Rules for an online procedure in courts and tribunals

Part of Courts and Tribunals (Online Procedure) Bill [Lords] – in a Public Bill Committee at 9:25 am on 23rd July 2019.

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Photo of Paul Maynard Paul Maynard The Parliamentary Under-Secretary of State for Justice 9:25 am, 23rd July 2019

I thank the hon. Member for Brighton, Kemptown for his observation about the new Government. I hope the Bill is not the first to fall victim to a catastrophic U-turn, because that would be a great disappointment to us all.

On the point about the reliability of technology, the Bill is an insurance policy against any unreliability, not because of any particular system being inherently unreliable, but because occasionally someone might not plug something in—it could be as simple as that. I recognise that it is important to have alternative means available.

We could put many provision in the Bill that do not necessarily need to be in the Bill. We cannot see where technology will take us in 10 to 20 years’ time. Who knows? Who foresaw the internet in the early ’80s, for example? The point is that whenever anyone engages with the online systems, the opportunity to use non-electronic means is a clearly advertised joined-up process. It does not need to be in the Bill. Indeed, such a provision might be outdated in a few years’ time.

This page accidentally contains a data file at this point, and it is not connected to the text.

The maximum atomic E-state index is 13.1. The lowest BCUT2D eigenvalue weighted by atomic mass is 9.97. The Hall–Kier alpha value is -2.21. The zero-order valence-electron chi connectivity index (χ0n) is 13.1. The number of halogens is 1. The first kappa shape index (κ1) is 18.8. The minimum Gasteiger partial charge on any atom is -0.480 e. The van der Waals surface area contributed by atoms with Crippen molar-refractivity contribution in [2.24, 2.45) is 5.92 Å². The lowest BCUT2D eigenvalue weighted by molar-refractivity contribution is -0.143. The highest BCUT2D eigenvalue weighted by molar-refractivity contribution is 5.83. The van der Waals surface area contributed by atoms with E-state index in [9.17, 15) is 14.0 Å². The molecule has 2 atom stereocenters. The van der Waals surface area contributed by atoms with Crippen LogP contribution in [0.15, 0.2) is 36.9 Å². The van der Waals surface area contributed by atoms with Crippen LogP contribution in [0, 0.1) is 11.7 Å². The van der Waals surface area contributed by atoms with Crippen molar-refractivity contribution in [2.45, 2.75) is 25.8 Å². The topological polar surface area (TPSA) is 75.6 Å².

Also, and more important, the Bill sets up an online procedure rules committee. I do not want to fetter the decision-making powers of that committee on the correct online procedures for every type of case that it deals with. It will have to deal with this question on a case-by-case basis. As much as I love Christmas trees, turning every Government Bill into a Christmas tree on which we hang our own individual baubles is equivalent to erecting a gravestone over our political efforts, so I once again ask that the amendment be withdrawn.